The mainstream media is awash with glowing reports about the “free-trade agreement” with Japan. But these things are always more a win for politics than economics.
According to the Department of Foreign Affairs and Trade, the Japan-Australia Economic Partnership Agreement will “deliver a significant boost to Australian farmers and other agricultural producers, resource exporters, service providers and consumers”. The Australian Financial Review reports beef exporters will gain $2.8 billion worth of benefits over the next 20 years.
Under the agreement, the tariff on frozen beef (currently 38.5%) will be cut by 8 percentage points within a year and then fall to 19.5% over time. The tariff on fresh beef will also be cut by 6 percentage points initially and then fall to 23.5% over 15 years. Australian cheese exporters will also benefit from an increase in the quota from 27,000 tonnes currently to 47,000 tonnes in stages over two decades, whereas other milk exports will gain from immediate cuts to Japanese duties.
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But Australian farmers are unimpressed; the National Farmers’ Federation says it won’t improve market access and terms of trade for sectors like diary, sugar, grains, pork and rice. Meanwhile, the Australian Chamber of Commerce and Industry claims the recently signed Korean FTA was so poorly drafted that it was next to useless in a commercial sense, warning that the Japan FTA is headed down a similar path.
ACCI says technical problems inherent in most recent FTAs preclude Australian exporters from taking advantage of the deals, whereas in a different ACCI survey, fewer than 30% of the firms responding used the concessions available to them under FTAs.
ACCI’s concerns are not uncommon with FTAs, which typically include complex “rules of origin” that raise administrative costs for businesses (including complying with paperwork requirements) and custom services in administering and auditing the ROO, thereby undermining the benefits from such deals. Costs associated with ROOs tend to also be larger where there are a large number of FTAs each with different requirements, resulting in a “spaghetti bowl effect” of increasing complexity.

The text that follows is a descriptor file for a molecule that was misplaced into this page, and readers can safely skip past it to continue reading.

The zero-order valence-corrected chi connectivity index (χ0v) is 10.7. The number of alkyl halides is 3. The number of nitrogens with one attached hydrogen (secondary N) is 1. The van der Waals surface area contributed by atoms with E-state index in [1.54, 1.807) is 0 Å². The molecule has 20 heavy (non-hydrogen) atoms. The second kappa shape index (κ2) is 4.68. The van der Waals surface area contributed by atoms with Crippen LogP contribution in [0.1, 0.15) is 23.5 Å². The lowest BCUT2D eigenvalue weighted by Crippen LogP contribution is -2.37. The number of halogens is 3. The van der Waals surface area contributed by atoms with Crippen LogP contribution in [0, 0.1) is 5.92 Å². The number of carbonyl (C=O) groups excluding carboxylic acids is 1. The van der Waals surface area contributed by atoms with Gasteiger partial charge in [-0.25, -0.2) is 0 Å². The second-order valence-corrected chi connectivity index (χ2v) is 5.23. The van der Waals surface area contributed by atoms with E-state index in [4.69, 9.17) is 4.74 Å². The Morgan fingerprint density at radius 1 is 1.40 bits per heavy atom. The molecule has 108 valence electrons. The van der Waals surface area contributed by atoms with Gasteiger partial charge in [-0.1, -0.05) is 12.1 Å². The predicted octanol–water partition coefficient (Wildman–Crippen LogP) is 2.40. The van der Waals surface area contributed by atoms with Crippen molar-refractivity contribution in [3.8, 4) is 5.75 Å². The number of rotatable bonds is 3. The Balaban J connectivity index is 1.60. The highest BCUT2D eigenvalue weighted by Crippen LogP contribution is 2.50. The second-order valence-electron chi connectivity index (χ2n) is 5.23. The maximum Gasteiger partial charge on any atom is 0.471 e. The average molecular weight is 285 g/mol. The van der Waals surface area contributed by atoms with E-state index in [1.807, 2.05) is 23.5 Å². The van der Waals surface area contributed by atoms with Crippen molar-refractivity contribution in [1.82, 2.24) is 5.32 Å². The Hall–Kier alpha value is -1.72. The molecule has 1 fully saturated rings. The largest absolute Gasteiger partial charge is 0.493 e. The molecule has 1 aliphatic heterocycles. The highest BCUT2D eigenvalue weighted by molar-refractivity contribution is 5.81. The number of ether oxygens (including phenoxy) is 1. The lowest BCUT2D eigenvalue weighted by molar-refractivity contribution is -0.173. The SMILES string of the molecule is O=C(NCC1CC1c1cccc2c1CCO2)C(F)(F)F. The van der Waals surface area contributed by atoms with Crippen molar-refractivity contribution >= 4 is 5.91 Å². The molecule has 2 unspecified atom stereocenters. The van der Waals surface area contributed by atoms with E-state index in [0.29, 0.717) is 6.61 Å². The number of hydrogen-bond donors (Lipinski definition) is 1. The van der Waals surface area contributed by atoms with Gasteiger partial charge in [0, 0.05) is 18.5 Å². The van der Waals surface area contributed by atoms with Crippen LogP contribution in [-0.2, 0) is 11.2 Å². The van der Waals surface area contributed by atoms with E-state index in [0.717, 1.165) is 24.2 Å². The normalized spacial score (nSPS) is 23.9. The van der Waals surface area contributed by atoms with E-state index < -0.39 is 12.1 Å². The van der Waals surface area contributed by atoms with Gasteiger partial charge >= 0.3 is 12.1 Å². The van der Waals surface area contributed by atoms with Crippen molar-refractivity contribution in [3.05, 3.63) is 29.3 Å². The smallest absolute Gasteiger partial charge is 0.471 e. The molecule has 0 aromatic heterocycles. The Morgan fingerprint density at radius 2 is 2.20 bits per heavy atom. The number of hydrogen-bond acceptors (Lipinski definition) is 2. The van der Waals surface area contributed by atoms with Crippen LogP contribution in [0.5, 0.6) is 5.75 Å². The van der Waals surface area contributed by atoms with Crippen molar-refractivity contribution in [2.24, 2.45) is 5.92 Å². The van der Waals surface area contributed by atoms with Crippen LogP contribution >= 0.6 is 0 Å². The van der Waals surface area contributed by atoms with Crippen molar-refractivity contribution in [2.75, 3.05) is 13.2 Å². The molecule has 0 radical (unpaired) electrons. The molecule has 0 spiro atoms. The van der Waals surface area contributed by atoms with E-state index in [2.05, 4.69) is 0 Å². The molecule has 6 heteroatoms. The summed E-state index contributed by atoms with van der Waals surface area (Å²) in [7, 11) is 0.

Still, the Japan-Australia Economic Partnership Agreement is admirable in its simplicity. Plans to include an investor-state dispute settlement (ISDS) mechanism were jettisoned, which would have given authority to Japanese corporations to challenge laws made by the federal government in the national interest in international courts of arbitration, and potentially sue Australian taxpayers in the process. And there are no damaging extensions to copyright or patents, as occurred under the Australia-United States FTA. In fact, the only meaningful non-trade clause in the JAEPA is an increase in the threshold for foreign investment scrutiny by the Foreign Investment Review Board, from $248 million currently to $1 billion — hardly anything to be concerned about.
Overall, the Japan FTA appears to be a fairly innocuous agreement. In exchange for reductions in automotive tariffs — which are likely to be eliminated anyway once the local car industry shutters — and the elimination of a small number of tariffs in other areas, Australia has secured some marginally improved market access for agriculture, not withstanding that some of the benefits will likely be eroded by complexities surrounding any FTA. Importantly, Australia has not caved in on ISDS, which means our sovereignty to set health and other policy in the national interest is maintained.
As usual with FTAs, they tend to be political and/or strategic documents rather than offering meaningful benefits for trade. Prime Minister Tony Abbott now has a talisman to hold aloft the next time he is criticised for ham-fisted diplomacy in Asia. At least in this case the nation won’t suffer for it.